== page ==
|Lawmakers wrestle with future of soaring tax credit|
Lawmakers wrestle with future of soaring tax credit
By Janelle Stecklein Transcript State Correspondent 13 hrs ago
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OKLAHOMA CITY — In 2001, Oklahoma’s oil and gas producers faced much the same plight as today. Prices were plummeting and profits were drying up.
In an effort to shore up the energy industry, legislators unveiled a tax incentive program that allowed money-losing wells to recoup some of that loss from state coffers — if they kept their wells running through downturns.
But now, as the program’s costs soar amid the latest oil and gas bust, lawmakers are looking to revoke the decades-old deal. Eliminating the incentive, they say, would restore more than $130 million, much of which could ultimately benefit the state’s schools and road projects.
Rather than acting as a lifeline for the state’s most at-risk independent producers as lawmakers first intended, the program’s vague wording is allowing the state’s biggest producers to cash in, said Mike Cantrell, who owns interest in nearly 100 wells, most of which are scattered throughout southern Oklahoma.
The Ada resident and about a dozen small well owners headed to the Capitol on Monday to ask lawmakers for a compromise. Rather than eliminate the program, they’d like to cap it at $25 million and clarify qualification.
In the past, program costs rarely topped $10 million a year, Cantrell said. But that number could soar to more than $130 million as big oil companies try to cash in, too, he noted. Nearly 83 percent of current claims come from big companies, and some of the wells they’re asking for rebates on produce as much as 100 barrels a day, he said.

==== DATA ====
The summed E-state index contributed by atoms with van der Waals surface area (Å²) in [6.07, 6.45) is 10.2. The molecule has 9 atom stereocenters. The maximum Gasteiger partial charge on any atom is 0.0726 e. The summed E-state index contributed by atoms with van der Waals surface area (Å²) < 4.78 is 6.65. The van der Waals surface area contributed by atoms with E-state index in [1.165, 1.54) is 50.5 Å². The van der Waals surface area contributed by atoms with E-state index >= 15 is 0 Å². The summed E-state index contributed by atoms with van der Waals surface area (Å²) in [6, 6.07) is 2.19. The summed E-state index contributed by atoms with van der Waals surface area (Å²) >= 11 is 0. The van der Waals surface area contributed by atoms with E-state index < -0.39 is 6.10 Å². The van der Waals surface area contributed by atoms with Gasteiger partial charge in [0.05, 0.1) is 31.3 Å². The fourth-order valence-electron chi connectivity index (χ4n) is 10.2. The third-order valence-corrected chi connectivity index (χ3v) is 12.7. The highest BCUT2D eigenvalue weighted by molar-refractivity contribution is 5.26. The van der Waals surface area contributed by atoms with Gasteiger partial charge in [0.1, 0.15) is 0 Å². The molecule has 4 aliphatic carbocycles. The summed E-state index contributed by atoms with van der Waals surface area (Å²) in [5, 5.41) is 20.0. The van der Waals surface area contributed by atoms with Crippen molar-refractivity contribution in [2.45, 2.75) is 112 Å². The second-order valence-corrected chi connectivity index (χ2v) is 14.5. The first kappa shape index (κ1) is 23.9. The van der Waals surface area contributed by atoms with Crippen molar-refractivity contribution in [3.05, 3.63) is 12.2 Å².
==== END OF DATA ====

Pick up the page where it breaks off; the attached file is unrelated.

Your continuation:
“That’s never what it was intended for,” Cantrell said. “It’s not the small marginal well producer anymore. It’s the big producers that have got high expenses from hauling water from big wells that they’ve drilled.”
With the state’s $1.3 billion shortfall, Senate President Brian Bingman said last week the state can no longer afford the rebates, which “have increased dramatically,” amid the downturn in the state’s oil and gas industry.
This year claims are expected to reach $41 million, he said. Next year, they are expected to more than triple to $132 million, he said.
The Senate overwhelmingly passed Bingman’s measure to eliminate the credit. The state’s House is expected to take up this issue this week.
Bingman said no one likes to give up tax credits, but given the Oklahoma’s budget situation, all are on the table this year so that the state can fund its core functions properly.
In 2001, marginal wells — or those that produce 10 barrels a day —pumped as much 60 percent of all the state’s production. Last year, the estimated 80,000 marginal wells made up only a third of the state’s 1.5 million barrel production, according to the Oklahoma Independent Petroleum Association.
Cantrell said only five of his wells qualify under the current program. If he lost the rebate, he’d consider plugging them, abandoning them or shutting them down until times get better.
“That legislation was established for times just like these when prices go way down,” said Mike Terry, president of the petroleum association.
Terry said it’s too soon to tell what impact revoking the law would have on the state’s producers, but noted the industry payments comprise a quarter of the state’s tax revenue.
“Do we really want to gamble and lose those wells and the tax revenues that go with it forever?” he asked.